Our Executive Director Rachel Cackett shares why we're supporting Scotland's national movement on World Suicide Prevention Day.
2020 will likely have been the most difficult and disruptive year that many of us have faced. The coronavirus pandemic has posed significant challenges to everyone in Scotland, not least to our mental health and wellbeing. It is too early to know the effect of coronavirus on suicide rates, and it’s important to remember that a rise in suicide rates is not inevitable. However, Samaritans’ caller-awareness research has shown that one in four of our calls were from people who were specifically concerned about Covid-19 – although, our volunteers suggest that coronavirus has affected every one of our callers in some way, even if it wasn’t their main concern.
#WorldSuicidePreventionDay feels like it carries a particular importance this year as we have become acutely aware of how anyone can begin to struggle with their mental health, at any point in their life. This day reminds us of what suicide is, a combination of social, economic and psychological factors leading to a preventable death.
Rachel Cackett, Executive Director, Samaritans Scotland
As a member of the National Suicide Prevention Leadership Group, we have continued to support the delivery and implementation of the Suicide Prevention Action Plan. This year to mark #WorldSuicidePreventionDay, a new unifying brand identity for the Suicide Prevention Action Plan has been launched - United to Prevent Suicide. The new campaign aims to build a social movement of organisations and individuals committed to preventing deaths by suicide in Scotland. Samaritans Scotland are wholly committed to playing our part in this new social movement.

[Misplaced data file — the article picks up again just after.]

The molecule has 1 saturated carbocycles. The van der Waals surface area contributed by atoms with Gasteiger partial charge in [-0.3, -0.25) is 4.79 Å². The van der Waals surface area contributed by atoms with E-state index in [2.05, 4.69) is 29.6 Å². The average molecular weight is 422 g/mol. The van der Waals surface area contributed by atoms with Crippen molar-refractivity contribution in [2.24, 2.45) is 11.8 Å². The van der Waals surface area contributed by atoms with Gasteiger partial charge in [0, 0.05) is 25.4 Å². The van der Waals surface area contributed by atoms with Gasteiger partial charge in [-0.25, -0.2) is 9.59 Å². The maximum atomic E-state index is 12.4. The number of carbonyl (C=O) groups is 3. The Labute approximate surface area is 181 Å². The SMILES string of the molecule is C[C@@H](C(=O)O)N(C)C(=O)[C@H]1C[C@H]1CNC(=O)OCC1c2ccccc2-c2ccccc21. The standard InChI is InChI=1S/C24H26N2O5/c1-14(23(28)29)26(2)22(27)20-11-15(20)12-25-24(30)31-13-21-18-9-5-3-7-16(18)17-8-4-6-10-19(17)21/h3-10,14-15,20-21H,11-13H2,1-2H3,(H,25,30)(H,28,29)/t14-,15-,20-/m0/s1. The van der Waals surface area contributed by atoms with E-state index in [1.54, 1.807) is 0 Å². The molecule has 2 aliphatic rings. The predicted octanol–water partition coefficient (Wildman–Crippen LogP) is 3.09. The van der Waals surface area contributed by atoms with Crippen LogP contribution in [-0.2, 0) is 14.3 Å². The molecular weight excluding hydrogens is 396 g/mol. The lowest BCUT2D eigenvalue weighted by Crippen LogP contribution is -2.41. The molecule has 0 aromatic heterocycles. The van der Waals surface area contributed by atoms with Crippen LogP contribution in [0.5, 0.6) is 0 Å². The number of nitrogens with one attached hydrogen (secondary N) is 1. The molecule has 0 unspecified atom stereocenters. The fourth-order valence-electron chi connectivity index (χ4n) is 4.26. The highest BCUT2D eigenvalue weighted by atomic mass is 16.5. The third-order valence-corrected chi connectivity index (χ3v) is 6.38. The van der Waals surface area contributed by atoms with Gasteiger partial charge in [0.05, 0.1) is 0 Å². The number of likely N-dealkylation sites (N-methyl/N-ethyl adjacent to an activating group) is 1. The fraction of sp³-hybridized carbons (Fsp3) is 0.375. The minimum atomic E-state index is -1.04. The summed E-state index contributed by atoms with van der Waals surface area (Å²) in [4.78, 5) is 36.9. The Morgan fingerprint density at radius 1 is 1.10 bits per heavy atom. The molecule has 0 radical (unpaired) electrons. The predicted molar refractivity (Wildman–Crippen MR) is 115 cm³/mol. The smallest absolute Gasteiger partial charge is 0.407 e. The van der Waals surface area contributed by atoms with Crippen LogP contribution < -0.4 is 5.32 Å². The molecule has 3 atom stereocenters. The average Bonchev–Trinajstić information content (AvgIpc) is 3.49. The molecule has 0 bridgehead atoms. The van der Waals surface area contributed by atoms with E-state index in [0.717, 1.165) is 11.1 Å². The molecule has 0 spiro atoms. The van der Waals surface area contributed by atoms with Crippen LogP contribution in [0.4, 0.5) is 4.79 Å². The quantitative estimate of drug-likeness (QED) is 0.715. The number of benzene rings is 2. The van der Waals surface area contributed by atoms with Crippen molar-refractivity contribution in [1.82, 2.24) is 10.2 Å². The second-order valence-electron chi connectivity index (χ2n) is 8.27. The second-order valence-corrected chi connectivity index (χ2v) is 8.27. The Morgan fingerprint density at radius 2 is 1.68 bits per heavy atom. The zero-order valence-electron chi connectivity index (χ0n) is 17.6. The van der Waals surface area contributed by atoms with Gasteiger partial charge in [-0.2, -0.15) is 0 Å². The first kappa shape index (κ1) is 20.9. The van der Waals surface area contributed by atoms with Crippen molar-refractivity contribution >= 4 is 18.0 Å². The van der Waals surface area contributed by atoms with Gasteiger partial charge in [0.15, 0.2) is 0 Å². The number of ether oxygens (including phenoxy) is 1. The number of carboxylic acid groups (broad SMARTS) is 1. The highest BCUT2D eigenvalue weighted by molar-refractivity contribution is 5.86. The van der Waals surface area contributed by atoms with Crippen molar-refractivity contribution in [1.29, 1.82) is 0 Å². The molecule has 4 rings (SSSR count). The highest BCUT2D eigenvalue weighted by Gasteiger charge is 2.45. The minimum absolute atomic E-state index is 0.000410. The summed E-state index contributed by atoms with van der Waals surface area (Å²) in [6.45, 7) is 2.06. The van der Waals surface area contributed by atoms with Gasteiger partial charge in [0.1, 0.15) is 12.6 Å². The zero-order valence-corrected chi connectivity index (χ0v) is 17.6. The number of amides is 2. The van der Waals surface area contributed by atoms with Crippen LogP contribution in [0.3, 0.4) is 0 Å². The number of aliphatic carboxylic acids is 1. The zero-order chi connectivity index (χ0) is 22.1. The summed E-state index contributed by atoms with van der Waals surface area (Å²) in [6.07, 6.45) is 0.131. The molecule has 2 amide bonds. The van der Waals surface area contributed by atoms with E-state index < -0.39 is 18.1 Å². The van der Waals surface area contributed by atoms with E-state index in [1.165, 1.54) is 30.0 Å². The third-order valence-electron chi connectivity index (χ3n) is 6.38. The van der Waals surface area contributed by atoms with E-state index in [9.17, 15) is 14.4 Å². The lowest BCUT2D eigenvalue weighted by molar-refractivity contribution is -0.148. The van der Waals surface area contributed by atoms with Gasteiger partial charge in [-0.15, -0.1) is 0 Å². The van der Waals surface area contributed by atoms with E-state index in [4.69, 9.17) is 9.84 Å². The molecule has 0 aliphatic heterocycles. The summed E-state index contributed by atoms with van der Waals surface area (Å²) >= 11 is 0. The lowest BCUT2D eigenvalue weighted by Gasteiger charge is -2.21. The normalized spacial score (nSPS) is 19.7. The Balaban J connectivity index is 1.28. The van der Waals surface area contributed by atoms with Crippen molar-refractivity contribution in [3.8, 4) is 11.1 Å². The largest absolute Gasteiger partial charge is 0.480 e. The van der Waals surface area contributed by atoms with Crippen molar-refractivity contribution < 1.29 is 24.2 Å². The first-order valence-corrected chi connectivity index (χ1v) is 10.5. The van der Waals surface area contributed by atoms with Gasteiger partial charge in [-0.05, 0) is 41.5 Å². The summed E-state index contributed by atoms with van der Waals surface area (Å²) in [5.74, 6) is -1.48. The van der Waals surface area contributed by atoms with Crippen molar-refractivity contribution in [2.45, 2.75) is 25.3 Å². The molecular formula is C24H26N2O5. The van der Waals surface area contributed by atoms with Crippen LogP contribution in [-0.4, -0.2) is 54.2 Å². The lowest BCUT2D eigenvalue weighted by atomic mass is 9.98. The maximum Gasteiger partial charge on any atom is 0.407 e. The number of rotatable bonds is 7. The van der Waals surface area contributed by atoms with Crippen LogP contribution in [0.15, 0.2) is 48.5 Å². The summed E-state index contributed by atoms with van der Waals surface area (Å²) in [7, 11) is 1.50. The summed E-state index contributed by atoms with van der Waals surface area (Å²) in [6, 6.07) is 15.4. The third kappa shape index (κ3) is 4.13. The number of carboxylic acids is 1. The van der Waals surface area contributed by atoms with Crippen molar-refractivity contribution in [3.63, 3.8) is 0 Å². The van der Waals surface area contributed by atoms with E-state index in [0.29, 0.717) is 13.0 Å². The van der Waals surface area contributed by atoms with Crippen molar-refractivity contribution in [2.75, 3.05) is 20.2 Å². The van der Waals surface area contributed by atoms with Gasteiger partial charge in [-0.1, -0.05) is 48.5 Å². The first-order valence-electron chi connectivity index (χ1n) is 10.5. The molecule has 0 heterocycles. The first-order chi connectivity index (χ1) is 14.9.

United to Prevent Suicide recognises the need to talk openly and honestly, acknowledging that we should feel confident to talk about suicide. We know that many people may feel apprehensive about how to have these conversations. But evidence shows that talking openly and honestly can actually help someone who is struggling to share how they are really feeling.
Join the United to Prevent Suicide movement!
At Samaritans Scotland, talking is what we do. Our volunteers talk everyday with people who are struggling. We have also developed practical resources to start a conversation with someone you’re worried about. Our SHUSH listening tips provide guidance on how to support someone and show you’re really listening to what they are saying. We believe that talking about how we feel and listening to how others feel can truly make someone feel supported and help them to overcome their struggles.
Samaritans Scotland believes that only by talking about suicide can we help tackle the stigma that surrounds it. Our recent #RealPeopleRealStories campaign featured men sharing their experiences of seeking support for their distress, breaking the stigma around seeking help and encouraging more men to actively seek help. #RealPeopleRealStories has demonstrated the power of open and honest conversation to address stigma and motivate positive change.
We believe that the same can be achieved in suicide prevention by having these difficult conversations, across Scotland and in every public space. This #WorldSucidePreventionDay, and every day after, we are proud to be a part of the United to Prevent Suicide movement and are committed to preventing deaths by suicide in Scotland.